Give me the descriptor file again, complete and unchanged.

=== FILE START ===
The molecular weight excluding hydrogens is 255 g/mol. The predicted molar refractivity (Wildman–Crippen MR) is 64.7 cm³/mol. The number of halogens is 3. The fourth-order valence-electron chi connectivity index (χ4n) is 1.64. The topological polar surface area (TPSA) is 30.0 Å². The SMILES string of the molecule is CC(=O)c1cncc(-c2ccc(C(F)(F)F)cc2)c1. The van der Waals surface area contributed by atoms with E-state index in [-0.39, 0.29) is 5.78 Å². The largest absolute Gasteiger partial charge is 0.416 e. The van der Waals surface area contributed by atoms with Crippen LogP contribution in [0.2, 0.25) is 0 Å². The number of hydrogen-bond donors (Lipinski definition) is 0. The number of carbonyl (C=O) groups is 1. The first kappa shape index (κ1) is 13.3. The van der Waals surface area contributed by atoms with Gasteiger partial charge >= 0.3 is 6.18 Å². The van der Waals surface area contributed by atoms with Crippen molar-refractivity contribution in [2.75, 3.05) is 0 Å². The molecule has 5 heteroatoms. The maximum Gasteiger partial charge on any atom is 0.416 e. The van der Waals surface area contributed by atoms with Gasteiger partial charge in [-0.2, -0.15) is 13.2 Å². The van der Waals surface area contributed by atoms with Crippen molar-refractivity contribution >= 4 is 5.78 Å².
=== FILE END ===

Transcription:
The molecular weight excluding hydrogens is 255 g/mol. The predicted molar refractivity (Wildman–Crippen MR) is 64.7 cm³/mol. The number of halogens is 3. The fourth-order valence-electron chi connectivity index (χ4n) is 1.64. The topological polar surface area (TPSA) is 30.0 Å². The SMILES string of the molecule is CC(=O)c1cncc(-c2ccc(C(F)(F)F)cc2)c1. The van der Waals surface area contributed by atoms with E-state index in [-0.39, 0.29) is 5.78 Å². The largest absolute Gasteiger partial charge is 0.416 e. The van der Waals surface area contributed by atoms with Crippen LogP contribution in [0.2, 0.25) is 0 Å². The number of hydrogen-bond donors (Lipinski definition) is 0. The number of carbonyl (C=O) groups is 1. The first kappa shape index (κ1) is 13.3. The van der Waals surface area contributed by atoms with Gasteiger partial charge >= 0.3 is 6.18 Å². The van der Waals surface area contributed by atoms with Crippen molar-refractivity contribution in [2.75, 3.05) is 0 Å². The molecule has 5 heteroatoms. The maximum Gasteiger partial charge on any atom is 0.416 e. The van der Waals surface area contributed by atoms with Gasteiger partial charge in [-0.2, -0.15) is 13.2 Å². The van der Waals surface area contributed by atoms with Crippen molar-refractivity contribution >= 4 is 5.78 Å².